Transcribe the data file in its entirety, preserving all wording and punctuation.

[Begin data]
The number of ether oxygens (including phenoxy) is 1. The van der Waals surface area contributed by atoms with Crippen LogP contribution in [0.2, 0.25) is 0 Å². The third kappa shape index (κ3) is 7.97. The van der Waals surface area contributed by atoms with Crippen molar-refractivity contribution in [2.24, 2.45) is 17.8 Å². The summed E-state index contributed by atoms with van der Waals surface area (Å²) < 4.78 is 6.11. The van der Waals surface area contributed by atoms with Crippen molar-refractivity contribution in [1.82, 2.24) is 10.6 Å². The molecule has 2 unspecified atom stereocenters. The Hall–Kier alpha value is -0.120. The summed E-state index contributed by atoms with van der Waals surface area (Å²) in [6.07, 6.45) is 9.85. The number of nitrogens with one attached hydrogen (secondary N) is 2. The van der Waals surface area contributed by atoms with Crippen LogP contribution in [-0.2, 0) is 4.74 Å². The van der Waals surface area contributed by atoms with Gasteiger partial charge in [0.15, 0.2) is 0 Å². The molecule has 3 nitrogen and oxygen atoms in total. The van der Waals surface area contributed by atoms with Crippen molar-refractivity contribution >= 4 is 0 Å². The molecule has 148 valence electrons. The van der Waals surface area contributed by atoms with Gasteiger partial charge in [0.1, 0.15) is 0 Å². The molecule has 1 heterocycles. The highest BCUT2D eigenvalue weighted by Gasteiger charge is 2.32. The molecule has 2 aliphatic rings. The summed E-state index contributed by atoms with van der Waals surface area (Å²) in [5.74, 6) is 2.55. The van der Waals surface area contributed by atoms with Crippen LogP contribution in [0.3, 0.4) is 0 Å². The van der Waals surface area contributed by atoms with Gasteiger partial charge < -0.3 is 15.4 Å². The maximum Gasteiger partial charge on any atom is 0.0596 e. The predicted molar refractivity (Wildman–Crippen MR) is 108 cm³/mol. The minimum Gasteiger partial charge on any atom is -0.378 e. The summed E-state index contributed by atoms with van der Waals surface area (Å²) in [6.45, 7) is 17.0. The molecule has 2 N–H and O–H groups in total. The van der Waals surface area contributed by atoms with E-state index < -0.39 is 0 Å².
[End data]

The number of ether oxygens (including phenoxy) is 1. The van der Waals surface area contributed by atoms with Crippen LogP contribution in [0.2, 0.25) is 0 Å². The third kappa shape index (κ3) is 7.97. The van der Waals surface area contributed by atoms with Crippen molar-refractivity contribution in [2.24, 2.45) is 17.8 Å². The summed E-state index contributed by atoms with van der Waals surface area (Å²) < 4.78 is 6.11. The van der Waals surface area contributed by atoms with Crippen molar-refractivity contribution in [1.82, 2.24) is 10.6 Å². The molecule has 2 unspecified atom stereocenters. The Hall–Kier alpha value is -0.120. The summed E-state index contributed by atoms with van der Waals surface area (Å²) in [6.07, 6.45) is 9.85. The number of nitrogens with one attached hydrogen (secondary N) is 2. The van der Waals surface area contributed by atoms with Crippen LogP contribution in [-0.2, 0) is 4.74 Å². The van der Waals surface area contributed by atoms with Gasteiger partial charge in [0.15, 0.2) is 0 Å². The molecule has 3 nitrogen and oxygen atoms in total. The van der Waals surface area contributed by atoms with Crippen molar-refractivity contribution >= 4 is 0 Å². The molecule has 148 valence electrons. The van der Waals surface area contributed by atoms with Gasteiger partial charge in [0.1, 0.15) is 0 Å². The molecule has 1 heterocycles. The highest BCUT2D eigenvalue weighted by Gasteiger charge is 2.32. The molecule has 2 aliphatic rings. The summed E-state index contributed by atoms with van der Waals surface area (Å²) in [5.74, 6) is 2.55. The van der Waals surface area contributed by atoms with Crippen LogP contribution in [0.3, 0.4) is 0 Å². The van der Waals surface area contributed by atoms with Gasteiger partial charge < -0.3 is 15.4 Å². The maximum Gasteiger partial charge on any atom is 0.0596 e. The predicted molar refractivity (Wildman–Crippen MR) is 108 cm³/mol. The minimum Gasteiger partial charge on any atom is -0.378 e. The summed E-state index contributed by atoms with van der Waals surface area (Å²) in [6.45, 7) is 17.0. The molecule has 2 N–H and O–H groups in total. The van der Waals surface area contributed by atoms with E-state index < -0.39 is 0 Å².